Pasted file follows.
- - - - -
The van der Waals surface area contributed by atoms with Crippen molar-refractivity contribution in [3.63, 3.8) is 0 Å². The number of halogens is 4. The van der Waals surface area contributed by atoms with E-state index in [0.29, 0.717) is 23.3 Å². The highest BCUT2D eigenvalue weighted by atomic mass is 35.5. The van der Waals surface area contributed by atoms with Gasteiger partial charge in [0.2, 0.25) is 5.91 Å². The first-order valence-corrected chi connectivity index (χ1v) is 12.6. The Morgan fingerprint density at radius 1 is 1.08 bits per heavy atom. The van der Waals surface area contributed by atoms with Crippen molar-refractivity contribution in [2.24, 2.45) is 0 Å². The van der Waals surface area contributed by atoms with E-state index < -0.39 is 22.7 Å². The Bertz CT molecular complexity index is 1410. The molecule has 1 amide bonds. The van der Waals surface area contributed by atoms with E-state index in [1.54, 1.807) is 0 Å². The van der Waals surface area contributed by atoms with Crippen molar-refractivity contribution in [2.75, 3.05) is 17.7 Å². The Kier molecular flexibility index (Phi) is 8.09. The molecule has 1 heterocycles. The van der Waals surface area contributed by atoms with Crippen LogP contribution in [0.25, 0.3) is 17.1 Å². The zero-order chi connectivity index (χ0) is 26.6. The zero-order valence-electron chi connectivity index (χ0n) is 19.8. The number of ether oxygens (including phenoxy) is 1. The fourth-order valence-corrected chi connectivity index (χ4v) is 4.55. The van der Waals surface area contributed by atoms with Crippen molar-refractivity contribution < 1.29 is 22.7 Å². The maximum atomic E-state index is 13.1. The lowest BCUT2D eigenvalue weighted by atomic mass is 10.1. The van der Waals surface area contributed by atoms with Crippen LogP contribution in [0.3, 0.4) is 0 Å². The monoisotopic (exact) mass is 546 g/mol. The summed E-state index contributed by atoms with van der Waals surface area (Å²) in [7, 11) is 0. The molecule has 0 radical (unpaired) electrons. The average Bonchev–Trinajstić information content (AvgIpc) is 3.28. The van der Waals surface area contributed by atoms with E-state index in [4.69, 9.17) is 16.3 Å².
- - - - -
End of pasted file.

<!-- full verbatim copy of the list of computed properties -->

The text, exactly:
The van der Waals surface area contributed by atoms with Crippen molar-refractivity contribution in [3.63, 3.8) is 0 Å². The number of halogens is 4. The van der Waals surface area contributed by atoms with E-state index in [0.29, 0.717) is 23.3 Å². The highest BCUT2D eigenvalue weighted by atomic mass is 35.5. The van der Waals surface area contributed by atoms with Gasteiger partial charge in [0.2, 0.25) is 5.91 Å². The first-order valence-corrected chi connectivity index (χ1v) is 12.6. The Morgan fingerprint density at radius 1 is 1.08 bits per heavy atom. The van der Waals surface area contributed by atoms with Crippen molar-refractivity contribution in [2.24, 2.45) is 0 Å². The van der Waals surface area contributed by atoms with E-state index < -0.39 is 22.7 Å². The Bertz CT molecular complexity index is 1410. The molecule has 1 amide bonds. The van der Waals surface area contributed by atoms with E-state index in [1.54, 1.807) is 0 Å². The van der Waals surface area contributed by atoms with Crippen molar-refractivity contribution in [2.75, 3.05) is 17.7 Å². The Kier molecular flexibility index (Phi) is 8.09. The molecule has 1 heterocycles. The van der Waals surface area contributed by atoms with Crippen LogP contribution in [0.25, 0.3) is 17.1 Å². The zero-order chi connectivity index (χ0) is 26.6. The zero-order valence-electron chi connectivity index (χ0n) is 19.8. The number of ether oxygens (including phenoxy) is 1. The fourth-order valence-corrected chi connectivity index (χ4v) is 4.55. The van der Waals surface area contributed by atoms with Crippen molar-refractivity contribution < 1.29 is 22.7 Å². The maximum atomic E-state index is 13.1. The lowest BCUT2D eigenvalue weighted by atomic mass is 10.1. The van der Waals surface area contributed by atoms with Crippen LogP contribution in [0.3, 0.4) is 0 Å². The monoisotopic (exact) mass is 546 g/mol. The summed E-state index contributed by atoms with van der Waals surface area (Å²) in [7, 11) is 0. The molecule has 0 radical (unpaired) electrons. The average Bonchev–Trinajstić information content (AvgIpc) is 3.28. The van der Waals surface area contributed by atoms with E-state index in [4.69, 9.17) is 16.3 Å².